Matthew Albanese's profile
Strange Worlds
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Please check out my new official artist website for updates, news, publications, works in progress and exhibitions. Thanks again to everyone for the great support! Stay tuned for new work!

My work involves the construction of small-scale meticulously detailed models using various materials and objects to create emotive landscapes. Every aspect from the construction to the lighting of the final model is painstakingly pre-planned using methods which force the viewers perspective when photographed from a specific angle. Using a mixture of photographic techniques such as scale, depth of field, white balance and lighting I am able to drastically alter the appearance of my materials.
If you are a fan of my work please visit my facebook fanpage here:
Matthew Albanese fanpage
Pre-order my book Strange Worlds which inclueds two new unpublished works, "Trainwreck" and "My Dream Your Nightmare" 


On press with Matthew Albanese: Strange Worlds at Lazy Dog Press
"Box of Lightning"
Thanks everyone! To achieve the lightning effect i built a large box with a plexiglass face painted black. I then etched out the lighting so light could pass through. I wanted the lighting bolt to be the only light source in the image visit to see the actual diorama.
"How to Breathe Underwater"

Diorama made out of walnuts, poured and cast candle wax, wire, glitter, peanut shells, flock, plaster, wire, dyed starfish, compressed moss, jellybeans(anemones), sponges, wax coated seashells, toothpaste,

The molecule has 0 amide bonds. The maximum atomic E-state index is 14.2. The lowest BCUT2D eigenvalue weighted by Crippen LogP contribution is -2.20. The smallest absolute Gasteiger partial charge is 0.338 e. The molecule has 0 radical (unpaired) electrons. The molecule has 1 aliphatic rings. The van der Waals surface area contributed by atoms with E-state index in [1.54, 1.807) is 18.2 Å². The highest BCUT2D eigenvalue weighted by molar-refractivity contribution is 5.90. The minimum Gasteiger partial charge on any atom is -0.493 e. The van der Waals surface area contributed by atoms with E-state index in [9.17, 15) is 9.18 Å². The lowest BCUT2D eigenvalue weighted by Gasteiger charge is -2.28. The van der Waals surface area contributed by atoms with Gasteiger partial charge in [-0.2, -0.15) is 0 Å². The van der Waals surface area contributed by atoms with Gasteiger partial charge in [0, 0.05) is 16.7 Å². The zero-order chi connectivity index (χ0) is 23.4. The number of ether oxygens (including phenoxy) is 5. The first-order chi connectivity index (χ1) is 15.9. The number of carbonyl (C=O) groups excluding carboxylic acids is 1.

clay, figs, feathers, Q-tips, nonpareils. Surface of the water was created using vinyl shower curtain, plexiglass and clear epoxy. The reflected sunlight effect was created using a video projector through fake fog. The white balance was set for tungsten allowing the sunlight to appear bright and clear while the strobes provided a deep blue shift in the fill light regions. The lens was covered with a piece of blue stretch wrap which created subtle distortions throughout the image. A total of 11 light sources were used including the projector.
This is a test shot for my new piece "How To Breathe Underwater" The purpose of this is to determine how well the materials and lighting will work together. The lighting was achieved using six different strobes various filters and video projection. The challenge now is applying this to a larger scale. The coral is made out of wire, tulle, beads, cast wax, jellybeans, fabric glitter, preserved starfish & walnuts. This image has not been Photoshoped.
New Life #1
New Life #2

Diorama made using painted parchment paper, thread, hand dyed ostrich feathers, carved chocolate, wire, raffia, masking tape, coffee, synthetic potting moss and cotton.
 Diorama made from wood, moss, yellow glitter, clear garbage bags, cooked sugar, scotch-brite pot scrubbers, bottle brushes, clipping from a bush in bloom (white flowers) clear thread, sand, tile grout (coloring), wire, paper and alternating yellow, red and orange party bulbs. 
"DIY Paradise"

cotton, salt, cooked sugar, tin foil, feathers & canvas.